The hostel was basically a big house with seven bedrooms, a dining room area with a table, TV room where I watched many DVD’s to improve my Spanish, and there was also a spacious kitchen to do any cooking, and a washing machine as well.  There was also a nice terrace upstairs to dry your clothes or even sit outside and read while catching some sun, or even barbeque.

After my two months in Quito I left on October 29, 2009, on a night bus to Guayaquil to live for the next month.  My friend Mariano told me I could stay with him, and that he would be able to find me a job.  He never did find me a job, but it was alright because I decided to use the online Spanish hours that I had accumulated and study some Spanish on my own, and also take some salsa lessons during the month of November. 

Living in Mariano’s house was a little change from what I had in Quito.  He lives in an apartment by himself with two bedrooms and two bathrooms.  His extra room has some things of his own inside it but had enough room for me to fit my stuff as well.  One drawback was that my bed consisted of two blankets on the hard floor with bed sheets as a pillow.  After sleeping on the floor for a month my back was quite sore.  I also went from having a TV in the main room and being able to watch DVD’s to not having a TV.  He also was lacking a refrigerator or a washing machine for my clothes, so I had to go back to washing my clothes by hand like I did the whole time I was traveling before.  I’m not sure why, but I have yet to lay on a comfortable couch down here either.  In the hostel they had the most uncomfortable couch, and when I moved here it was basically the same thing.  It made it a little difficult to study, but upstairs there was another nice terrace here where I could study and catch some sun if it was not too hot.  Unfortunately, after about two weeks they closed the upper terrace because they were putting in a new floor.

The first couple days that I was in Mariano’s house I asked him to take me to the grocery store so I could buy some things for the month that I was staying with him.  He was quite shocked with my purchases.  I bought 8 cans of tuna, two loaves of bread, 3 packets of cookies, 3 packets of crackers, and a gallon of water.  During my time in Quito I think I ate tuna sandwiches almost every day for lunch while working at the school.  In general you can get a lunch for about $1.75 and dinner for about $2.50 if you going during the basic lunch and dinner hours.  However, I just got in a routine of always eating tuna because I never had a set lunch time while I was working at the Spanish School.

I also found a salsa school (Rumberos Tropicales) nearby Mariano’s apartment that cost me $39 for the month of group salsa lessons for two days a week the other two days with various types of music.  I thought it was only salsa which I really wanted, but I guess as long as I had something to do and keep me busy I was fine with that.  For four days a week at that price I could not complain.  The individual classes for salsa at this school were much higher $15/hour, so I just went with the group classes for the month Monday – Thursday, and it was actually a really good school.

During this month I was supposed to start taking some online Spanish classes, but there were power problems in Ecuador.  There was a huge crisis with the power, so the government decided to turn off the power in different areas at different times of the day.  Yesterday they turned off the power for 7 hours throughout the day (4 in the morning and 3 in the afternoon) and today they turned off the power for 7 hours as well.  They turned it off from 9 am to 1 pm and then again in the afternoon from 3 pm to 6 pm.  As a result, I had to cancel my scheduled classes for Spanish on both days.  This has definitely created problems for the small businesses that lose power throughout the day along with many of the restaurants, and also created problems because people can’t get money from the ATM machines during these hours.  This has also caused lots of traffic problems due to no power with the street lights.  They said that for each hour the power was turned off it was a loss of $1.7 million to the country.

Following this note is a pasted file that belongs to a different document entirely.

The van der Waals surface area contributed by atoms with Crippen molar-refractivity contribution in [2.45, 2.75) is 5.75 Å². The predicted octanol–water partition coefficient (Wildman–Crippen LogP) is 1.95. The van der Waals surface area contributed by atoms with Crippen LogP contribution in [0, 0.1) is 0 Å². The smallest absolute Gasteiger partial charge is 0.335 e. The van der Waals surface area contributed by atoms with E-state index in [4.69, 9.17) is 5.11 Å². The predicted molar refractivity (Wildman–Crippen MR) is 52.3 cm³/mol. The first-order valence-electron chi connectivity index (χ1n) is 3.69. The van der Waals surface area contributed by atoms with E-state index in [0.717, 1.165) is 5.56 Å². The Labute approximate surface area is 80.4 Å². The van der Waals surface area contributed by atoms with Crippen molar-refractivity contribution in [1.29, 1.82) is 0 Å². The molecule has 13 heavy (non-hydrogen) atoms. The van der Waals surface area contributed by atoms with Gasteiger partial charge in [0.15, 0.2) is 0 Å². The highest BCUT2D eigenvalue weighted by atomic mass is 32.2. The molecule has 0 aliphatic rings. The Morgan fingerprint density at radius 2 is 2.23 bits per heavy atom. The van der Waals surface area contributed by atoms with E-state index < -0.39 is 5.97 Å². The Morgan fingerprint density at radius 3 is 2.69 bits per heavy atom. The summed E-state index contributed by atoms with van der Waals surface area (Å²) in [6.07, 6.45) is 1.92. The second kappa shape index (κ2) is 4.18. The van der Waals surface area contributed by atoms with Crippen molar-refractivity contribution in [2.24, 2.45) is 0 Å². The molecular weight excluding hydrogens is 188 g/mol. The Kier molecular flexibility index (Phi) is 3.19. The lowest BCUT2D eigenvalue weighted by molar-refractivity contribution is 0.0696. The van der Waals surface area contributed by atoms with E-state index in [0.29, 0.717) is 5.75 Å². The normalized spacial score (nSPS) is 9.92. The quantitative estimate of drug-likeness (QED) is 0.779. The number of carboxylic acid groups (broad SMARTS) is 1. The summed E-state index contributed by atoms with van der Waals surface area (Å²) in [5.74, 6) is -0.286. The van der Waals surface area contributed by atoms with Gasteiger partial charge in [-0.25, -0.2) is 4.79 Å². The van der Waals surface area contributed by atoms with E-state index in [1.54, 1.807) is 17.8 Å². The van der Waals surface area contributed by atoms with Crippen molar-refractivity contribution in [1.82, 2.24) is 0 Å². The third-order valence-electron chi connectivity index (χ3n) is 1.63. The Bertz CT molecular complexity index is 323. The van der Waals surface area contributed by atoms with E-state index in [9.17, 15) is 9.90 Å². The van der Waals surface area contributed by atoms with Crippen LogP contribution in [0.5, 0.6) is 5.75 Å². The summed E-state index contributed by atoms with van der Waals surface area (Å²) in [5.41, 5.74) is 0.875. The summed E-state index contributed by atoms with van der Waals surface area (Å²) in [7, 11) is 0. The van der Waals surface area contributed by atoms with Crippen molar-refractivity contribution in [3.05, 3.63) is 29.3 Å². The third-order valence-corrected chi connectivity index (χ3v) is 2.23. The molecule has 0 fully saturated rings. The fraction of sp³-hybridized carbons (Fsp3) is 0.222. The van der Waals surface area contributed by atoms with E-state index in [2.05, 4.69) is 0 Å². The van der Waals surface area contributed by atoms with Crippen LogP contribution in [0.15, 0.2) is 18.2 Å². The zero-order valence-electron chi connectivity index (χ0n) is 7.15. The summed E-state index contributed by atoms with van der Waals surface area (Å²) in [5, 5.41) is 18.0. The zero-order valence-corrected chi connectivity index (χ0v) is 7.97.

Seeing I was not able to take any Spanish classes due to the power problems the whole month that I was in Guayaquil I just decided to start running a lot (sometimes twice a day) and studying on my own.  My usual daily routine was to get up and study about an hour before my salsa class, run my three or four miles after the salsa class, shower, eat lunch, and study some more. 

For awhile I got in the routine of running to the biggest mall in Guayaquil called Mall Del Sol and then stopping at this excellent ice cream shop called “Nice Ice Cream.”  I would get my usual jumbo cup of twist ice cream with hot fudge hard shell, and then oreo crumbs on top of that.  Wow, that is the best $1.50 spent.  After awhile I made sure I didn’t put any money in my pocket while I was running so I wouldn’t be tempted to stop for ice cream whenever I was running.  I also would run by a bakery every time I ran as well, and the lovely smell of the baked goods made me want to stop every time I ran by the bakery.

On Friday, November 27, I decided to make my way down south to Lima,Peru because I needed to leave Ecuador by December 5th anyways due to the 90 day visa.  I caught a bus to Piura, Peru with a company called C.I.F.A. (10 hours, $11.20) at 5:50 pm.  When I arrived Piura at 4 am it was a little shady where they dropped us off and there were quite a few people outside waiting for us to get off the bus.  One guy that was on the bus with me (Juan) was telling me to watch my bag because a guy was trying to sneak into my backpack and find something to steal and at the same time another guy grabbed Juan’s wallet out of his hand and took off running, but he ended up catching the guy to get the wallet back.  There were departures from Piura to Lima at 3:30 pm, but I didn’t want to wait that long so I walked to a company called Transportes de Chiclayo where I caught another bus at 6:15 am (16 soles/2.8=$5.71, 3 hours) and arrived Chiclayo at 9 am.  I then took a taxi 3 soles (3 soles/2.8=$1.07) to a company called Emtrafesa where they have buses every half hour to Trujillo.  I bought a ticket at Emtrafesa (13 soles/2.8 = $4.64) and left at 9:45 am to Trujillo (3.5 hours).  After arriving Trujillo around 1:20 pm I caught a taxi (4 soles=$1.43) to the main bus terminal where they have more options to get to Lima.  I was able to get a bus to Lima at 2:30 pm (20 soles/2.8= $7.14) with a company called Turismo Erick el Rojo and arrived Lima at 11:30 pm for a total 29.5 hour trip ($31.20) from Guayaquil to Lima.  Once I arrived the bus terminal I took a taxi (15 soles) to the Loki Hostel where I will be working until I fly to Brazil on the 23rd of December.

 

Comments

1

Sounds like a great trip. I'm thinking about Ecuador next year.

  Beaux Seabury Mar 15, 2010 4:03 AM